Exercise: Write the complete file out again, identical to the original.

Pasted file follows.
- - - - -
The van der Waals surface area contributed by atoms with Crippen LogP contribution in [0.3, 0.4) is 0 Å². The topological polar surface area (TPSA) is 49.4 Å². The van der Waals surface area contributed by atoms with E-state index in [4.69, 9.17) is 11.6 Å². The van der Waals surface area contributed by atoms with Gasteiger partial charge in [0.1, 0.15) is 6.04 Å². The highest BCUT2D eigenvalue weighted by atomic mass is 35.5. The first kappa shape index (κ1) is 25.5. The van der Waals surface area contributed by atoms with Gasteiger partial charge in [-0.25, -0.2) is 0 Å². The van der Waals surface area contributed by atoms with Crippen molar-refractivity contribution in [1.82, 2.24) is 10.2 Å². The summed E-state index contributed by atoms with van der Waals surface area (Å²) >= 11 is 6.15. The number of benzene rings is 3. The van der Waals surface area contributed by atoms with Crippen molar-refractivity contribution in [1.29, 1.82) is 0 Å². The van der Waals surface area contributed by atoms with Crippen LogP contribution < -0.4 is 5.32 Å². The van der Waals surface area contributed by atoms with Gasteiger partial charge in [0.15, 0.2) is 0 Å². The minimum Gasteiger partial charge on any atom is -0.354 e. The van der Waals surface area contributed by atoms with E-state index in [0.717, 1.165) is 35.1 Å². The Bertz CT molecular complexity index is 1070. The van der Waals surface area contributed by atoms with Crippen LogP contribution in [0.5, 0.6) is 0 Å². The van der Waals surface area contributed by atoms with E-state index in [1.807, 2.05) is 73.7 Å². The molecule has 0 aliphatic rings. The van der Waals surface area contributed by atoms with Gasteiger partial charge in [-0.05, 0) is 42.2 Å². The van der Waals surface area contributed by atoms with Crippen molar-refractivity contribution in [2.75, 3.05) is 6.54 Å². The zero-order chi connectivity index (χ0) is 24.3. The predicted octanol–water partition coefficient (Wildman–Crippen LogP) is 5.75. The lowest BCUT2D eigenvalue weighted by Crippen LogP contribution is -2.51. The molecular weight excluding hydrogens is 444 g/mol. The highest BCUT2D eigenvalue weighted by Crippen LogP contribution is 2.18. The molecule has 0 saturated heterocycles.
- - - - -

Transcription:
The van der Waals surface area contributed by atoms with Crippen LogP contribution in [0.3, 0.4) is 0 Å². The topological polar surface area (TPSA) is 49.4 Å². The van der Waals surface area contributed by atoms with E-state index in [4.69, 9.17) is 11.6 Å². The van der Waals surface area contributed by atoms with Gasteiger partial charge in [0.1, 0.15) is 6.04 Å². The highest BCUT2D eigenvalue weighted by atomic mass is 35.5. The first kappa shape index (κ1) is 25.5. The van der Waals surface area contributed by atoms with Gasteiger partial charge in [-0.25, -0.2) is 0 Å². The van der Waals surface area contributed by atoms with Crippen molar-refractivity contribution in [1.82, 2.24) is 10.2 Å². The summed E-state index contributed by atoms with van der Waals surface area (Å²) >= 11 is 6.15. The number of benzene rings is 3. The van der Waals surface area contributed by atoms with Crippen molar-refractivity contribution in [1.29, 1.82) is 0 Å². The van der Waals surface area contributed by atoms with Crippen LogP contribution < -0.4 is 5.32 Å². The van der Waals surface area contributed by atoms with Gasteiger partial charge in [0.15, 0.2) is 0 Å². The minimum Gasteiger partial charge on any atom is -0.354 e. The van der Waals surface area contributed by atoms with E-state index in [0.717, 1.165) is 35.1 Å². The Bertz CT molecular complexity index is 1070. The van der Waals surface area contributed by atoms with Crippen LogP contribution in [0.5, 0.6) is 0 Å². The van der Waals surface area contributed by atoms with E-state index in [1.807, 2.05) is 73.7 Å². The molecule has 0 aliphatic rings. The van der Waals surface area contributed by atoms with Gasteiger partial charge in [-0.05, 0) is 42.2 Å². The van der Waals surface area contributed by atoms with Crippen molar-refractivity contribution in [2.75, 3.05) is 6.54 Å². The zero-order chi connectivity index (χ0) is 24.3. The predicted octanol–water partition coefficient (Wildman–Crippen LogP) is 5.75. The lowest BCUT2D eigenvalue weighted by Crippen LogP contribution is -2.51. The molecular weight excluding hydrogens is 444 g/mol. The highest BCUT2D eigenvalue weighted by Crippen LogP contribution is 2.18. The molecule has 0 saturated heterocycles.